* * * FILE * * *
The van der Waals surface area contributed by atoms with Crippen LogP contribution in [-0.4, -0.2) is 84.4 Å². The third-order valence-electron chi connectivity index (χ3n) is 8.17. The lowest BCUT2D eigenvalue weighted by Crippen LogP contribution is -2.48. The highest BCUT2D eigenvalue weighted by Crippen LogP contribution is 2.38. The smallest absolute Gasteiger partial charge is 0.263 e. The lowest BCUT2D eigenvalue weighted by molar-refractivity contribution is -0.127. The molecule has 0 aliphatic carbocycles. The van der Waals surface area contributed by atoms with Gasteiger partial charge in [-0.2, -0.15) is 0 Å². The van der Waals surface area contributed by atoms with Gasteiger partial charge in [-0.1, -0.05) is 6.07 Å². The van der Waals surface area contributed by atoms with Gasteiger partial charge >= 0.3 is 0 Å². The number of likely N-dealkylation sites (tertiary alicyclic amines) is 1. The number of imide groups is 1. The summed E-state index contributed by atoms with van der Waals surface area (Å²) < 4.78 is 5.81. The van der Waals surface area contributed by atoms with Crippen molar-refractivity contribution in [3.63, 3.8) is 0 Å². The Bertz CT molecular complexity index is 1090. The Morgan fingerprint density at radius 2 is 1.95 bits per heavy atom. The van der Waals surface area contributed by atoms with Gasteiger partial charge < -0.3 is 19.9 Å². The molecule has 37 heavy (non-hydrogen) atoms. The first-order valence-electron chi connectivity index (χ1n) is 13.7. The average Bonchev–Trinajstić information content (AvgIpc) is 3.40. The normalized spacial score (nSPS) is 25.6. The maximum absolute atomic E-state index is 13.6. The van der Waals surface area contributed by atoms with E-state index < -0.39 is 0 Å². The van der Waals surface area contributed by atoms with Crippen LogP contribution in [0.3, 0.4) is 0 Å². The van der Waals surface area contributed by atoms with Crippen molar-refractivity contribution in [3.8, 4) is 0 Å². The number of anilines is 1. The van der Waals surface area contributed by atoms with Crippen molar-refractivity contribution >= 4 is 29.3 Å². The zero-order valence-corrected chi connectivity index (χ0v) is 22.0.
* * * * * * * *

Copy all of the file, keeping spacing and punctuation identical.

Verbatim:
The van der Waals surface area contributed by atoms with Crippen LogP contribution in [-0.4, -0.2) is 84.4 Å². The third-order valence-electron chi connectivity index (χ3n) is 8.17. The lowest BCUT2D eigenvalue weighted by Crippen LogP contribution is -2.48. The highest BCUT2D eigenvalue weighted by Crippen LogP contribution is 2.38. The smallest absolute Gasteiger partial charge is 0.263 e. The lowest BCUT2D eigenvalue weighted by molar-refractivity contribution is -0.127. The molecule has 0 aliphatic carbocycles. The van der Waals surface area contributed by atoms with Gasteiger partial charge in [-0.2, -0.15) is 0 Å². The van der Waals surface area contributed by atoms with Gasteiger partial charge in [-0.1, -0.05) is 6.07 Å². The van der Waals surface area contributed by atoms with Gasteiger partial charge >= 0.3 is 0 Å². The number of likely N-dealkylation sites (tertiary alicyclic amines) is 1. The number of imide groups is 1. The summed E-state index contributed by atoms with van der Waals surface area (Å²) < 4.78 is 5.81. The van der Waals surface area contributed by atoms with Crippen molar-refractivity contribution in [3.63, 3.8) is 0 Å². The Bertz CT molecular complexity index is 1090. The Morgan fingerprint density at radius 2 is 1.95 bits per heavy atom. The van der Waals surface area contributed by atoms with Gasteiger partial charge < -0.3 is 19.9 Å². The molecule has 37 heavy (non-hydrogen) atoms. The first-order valence-electron chi connectivity index (χ1n) is 13.7. The average Bonchev–Trinajstić information content (AvgIpc) is 3.40. The normalized spacial score (nSPS) is 25.6. The maximum absolute atomic E-state index is 13.6. The van der Waals surface area contributed by atoms with E-state index < -0.39 is 0 Å². The van der Waals surface area contributed by atoms with Crippen LogP contribution in [0.3, 0.4) is 0 Å². The van der Waals surface area contributed by atoms with Crippen molar-refractivity contribution in [3.8, 4) is 0 Å². The number of anilines is 1. The van der Waals surface area contributed by atoms with Crippen molar-refractivity contribution >= 4 is 29.3 Å². The zero-order valence-corrected chi connectivity index (χ0v) is 22.0.